June 8, 2022

Study: COVID-19 vaccines much less effective for NHL/CLL patients

Photo of Study: COVID-19 vaccines much less effective for NHL/CLL patients

A new study conducted by Winship researchers finds that COVID-19 vaccines are much less effective for patients with non-Hodgkin lymphoma and chronic lymphocytic leukemia.

A new study conducted by researchers at Winship Cancer Institute of Emory University finds that COVID-19 vaccines are much less effective for patients with non-Hodgkin lymphoma and chronic lymphocytic leukemia (NHL/CLL), particularly those age 65 and older. After vaccination, many of these patients produced low or no antibodies that bind or neutralize SARS-CoV-2 and its variants of concern, especially Omicron.

The study, led by Andres Chang, MD, PhD, and colleagues, was recently reported in the Journal of Clinical Oncology. Chang, a hematologist specializing in treating patients with hematological malignancies, including leukemia and lymphoma, is a member of the Cancer Immunology research program at Winship and an instructor in the Department of Hematology and Medical Oncology at Emory University School of Medicine.

The study of 121 patients with NHL/CLL found that 29.6% to 52.9% of patients showed no seroconversion at any given point in time. (Seroconversion is the production of antibodies in response to an antigen; antibodies are proteins used by the immune system to identify and neutralize antigens, which are usually foreign substances like parts of viruses and bacteria.) Patients with NHL/CLL who received anti-CD20-directed therapies, which are commonly used to treat NHL/CLL, within one year before initial vaccination showed the most profoundly impaired response to vaccination. Chang explains, "This is because anti-CD20-directed therapies deplete B cells, which are the cells responsible for making antibodies. These types of therapies tend to stay in the patient's body for weeks, and thus it takes months for someone to have detectable circulating B cells in their blood again after undergoing such therapy."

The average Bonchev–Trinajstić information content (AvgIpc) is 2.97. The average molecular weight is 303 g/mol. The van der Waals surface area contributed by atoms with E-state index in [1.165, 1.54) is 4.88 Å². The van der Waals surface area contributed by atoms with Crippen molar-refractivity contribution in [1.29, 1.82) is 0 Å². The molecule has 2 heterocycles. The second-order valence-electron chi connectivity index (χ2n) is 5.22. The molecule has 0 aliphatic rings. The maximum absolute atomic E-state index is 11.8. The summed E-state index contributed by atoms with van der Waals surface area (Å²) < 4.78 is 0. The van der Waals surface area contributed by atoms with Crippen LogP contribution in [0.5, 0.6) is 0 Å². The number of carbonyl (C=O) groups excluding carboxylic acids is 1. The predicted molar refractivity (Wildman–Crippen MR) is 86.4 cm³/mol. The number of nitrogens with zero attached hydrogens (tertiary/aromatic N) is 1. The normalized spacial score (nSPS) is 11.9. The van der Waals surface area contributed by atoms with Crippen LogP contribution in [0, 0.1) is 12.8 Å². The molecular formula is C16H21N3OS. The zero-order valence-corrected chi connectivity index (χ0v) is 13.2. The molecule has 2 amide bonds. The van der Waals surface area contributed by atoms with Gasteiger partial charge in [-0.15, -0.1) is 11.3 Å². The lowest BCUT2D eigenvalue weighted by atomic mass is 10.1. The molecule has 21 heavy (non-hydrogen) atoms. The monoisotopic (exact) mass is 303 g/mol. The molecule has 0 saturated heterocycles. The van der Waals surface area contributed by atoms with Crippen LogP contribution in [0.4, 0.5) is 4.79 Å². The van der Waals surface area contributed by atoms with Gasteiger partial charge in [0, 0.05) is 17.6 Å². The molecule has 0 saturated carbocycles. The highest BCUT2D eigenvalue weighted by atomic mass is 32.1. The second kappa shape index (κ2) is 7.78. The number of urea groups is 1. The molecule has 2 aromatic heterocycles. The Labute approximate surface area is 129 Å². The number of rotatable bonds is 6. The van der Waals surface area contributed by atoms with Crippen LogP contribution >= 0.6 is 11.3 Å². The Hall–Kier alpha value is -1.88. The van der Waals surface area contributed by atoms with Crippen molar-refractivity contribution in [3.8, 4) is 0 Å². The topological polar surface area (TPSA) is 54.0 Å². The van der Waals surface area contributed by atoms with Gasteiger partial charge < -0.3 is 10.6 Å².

Individuals treated with novel lymphoma therapies – such as Bruton's tyrosine kinase and Bcl-2 inhibitors (BTKi and Bcl-2i) – also appeared to have lower antibody levels after vaccination compared with either untreated patients or those treated with conventional cytotoxic chemotherapies. "There is no direct data that explains why patients on novel lymphoma therapies may have lower antibody levels after vaccination," says Chang. "However, novel lymphoma therapies, particularly BTK inhibitors, can limit the activation of normal B cells, which may lead to lower antibody levels."

What strategies, in Chang's view, would improve antibody responses after vaccination in patients with NHL/CLL? He says, "Unfortunately, those with no detectable B cells are unlikely to mount an antibody response. However, finding the optimal timing of vaccination and the best vaccination regimen are key to improving antibody responses after vaccination in this population. Our research suggests that looking at number of circulating B cells in the blood can be predictive of vaccine responses, which may help decide on the best timing of vaccination."

Further study needed

Chang also notes that there is a "small report suggesting that vaccinating before starting anti-CD20-directed therapy can help get better responses," though he says it is still unclear as to whether those responses are long-lasting. He and his team are also looking at data on the effect of booster vaccines in this population to determine how beneficial those additional doses might be. They are also exploring whether these patients may still have a protective T cell response.

Chang says the study's findings stress the importance of instituting additional vaccine doses and/or early therapy with oral antiviral agents or passive immunization with anti-SARS-CoV-2 monoclonal antibodies to try to better protect this patient population. "Overall," he says, "our findings stress the importance of performing further studies to understand the immune responses in lymphoma patients while prioritizing antivirals and passive immunization measures to protect this population."

The study's senior author, Rafi Ahmed, PhD, co-leader of Winship's Cancer Immunology Research Program and director of the Emory Vaccine Center, says, "Our studies looking at COVID-19 vaccine responses in cancer patients represent a wonderful and highly synergistic collaboration between the Emory Vaccine Center and the Winship Cancer Institute. We hope to build upon these collaborations to understand how vaccination strategies can be optimized for cancer patients."


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